Linking To Contacts & Projects in FileMaker
DayBack includes sample tables to stand in for Contacts and Projects tables you likely already have. If your calendar events are related to contacts or projects, you can show those relationships in DayBack and jump to those related entities from the calendar.
Note that these need not be used literally for "contacts" and "projects" but can be for any two parent-entities of an event.
Setting Up Contacts & Projects
Begin by pointing the contact and project occurrences in DayBack at the tables you'd like to use in their place.
Double click on the SampleContacts_DayBack table occurrence in the calendar's relationship graph and point it at your contacts table. Change the relationship to "SampleEvents_DayBack" so it's using the primary key of your contacts table on the contact's side of the relationship. Do the same for projects.
Note that the relationship cannot be a multi-key relationship, it must relate to a single field similar to what is shown above. If you need the relationship to rely on multiple values you can add a new field to your contacts and projects tables that is set as an auto enter calculation field that concatenates those values into a single string. Make sure this field is not set to unstored as you will want it to be indexed for better performance. You could then use the FileMaker replace command to backfill calculated data into existing records. Finally to complete the other side of the relationship add a similar new field to your events table that does the same thing (concatenates the values needed in the relationship to a single string). Then create a new table occurrence for projects and contacts and utilize the newly created fields for the join in the relationship.
DayBack can only show the fields of one related table at a time. If you have multiple tables related to the same key field in your event table, DayBack may not show the table you're expecting. It's usually best to create a new Table Occurrence for your events that is only used for DayBack. That way, you'll only have one relationship connected to your Contact and Project key fields.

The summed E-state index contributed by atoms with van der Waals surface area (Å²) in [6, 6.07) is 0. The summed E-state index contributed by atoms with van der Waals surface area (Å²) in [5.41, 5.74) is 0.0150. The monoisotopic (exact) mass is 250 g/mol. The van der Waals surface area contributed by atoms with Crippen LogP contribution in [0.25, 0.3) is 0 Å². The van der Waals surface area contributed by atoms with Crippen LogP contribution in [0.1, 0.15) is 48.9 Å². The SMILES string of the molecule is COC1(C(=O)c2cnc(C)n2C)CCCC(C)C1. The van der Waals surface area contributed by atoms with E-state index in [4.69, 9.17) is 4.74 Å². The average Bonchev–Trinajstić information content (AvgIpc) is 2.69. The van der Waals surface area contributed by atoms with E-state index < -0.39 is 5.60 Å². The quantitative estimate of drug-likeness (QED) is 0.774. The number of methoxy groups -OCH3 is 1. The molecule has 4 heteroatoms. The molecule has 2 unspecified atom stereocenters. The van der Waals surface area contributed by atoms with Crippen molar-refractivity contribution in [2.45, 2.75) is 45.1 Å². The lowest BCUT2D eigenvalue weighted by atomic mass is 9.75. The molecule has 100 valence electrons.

Note that if your events table is in a file different from the file DayBack is in, be sure to name the table occurrences here with the same names they have in the file where your events live. That's the context in which these table occurrence names will be evaluated.
Once you have the relationship graph pointed at the entities you'd like to use, open DayBack's admin settings and select the calendar you want to customize. We'll use Sample Events in this example.
Navigate to the field mapping tab and scroll down until you get to the Contact and Project fields right above the "Validate your field mapping" section. Click on the Details below each field to see what's required. If you originally used DayBack with the example contact and projects tables, these fields are likely still pointed there and you'll want to update both the names of the ID fields in your events table and the "name" fields from your contacts and projects tables. Click "Validate Field Mapping" at the bottom of the screen when you're done.
Next, click on the Related Records tab. Where field mapping told DayBack how to render your related contacts and projects, here is where you'll tell DayBack how you'd like to search for and navigate to related records. Click on the Details link below each field to learn what's required. Then click "Validate..." contacts or projects when you're done.
Example Layouts and Scripts
If you change the table that your related contact and projects are based on, you may need to update the Contact Detail and Project Detail layouts to point to your fields. Additionally, the New Event for Contact - DayBack and New Event for Project - DayBack scripts contain a hard-coded line (11) that points to the id field on the table. You'll need to update these scripts to point to the id field on your tables.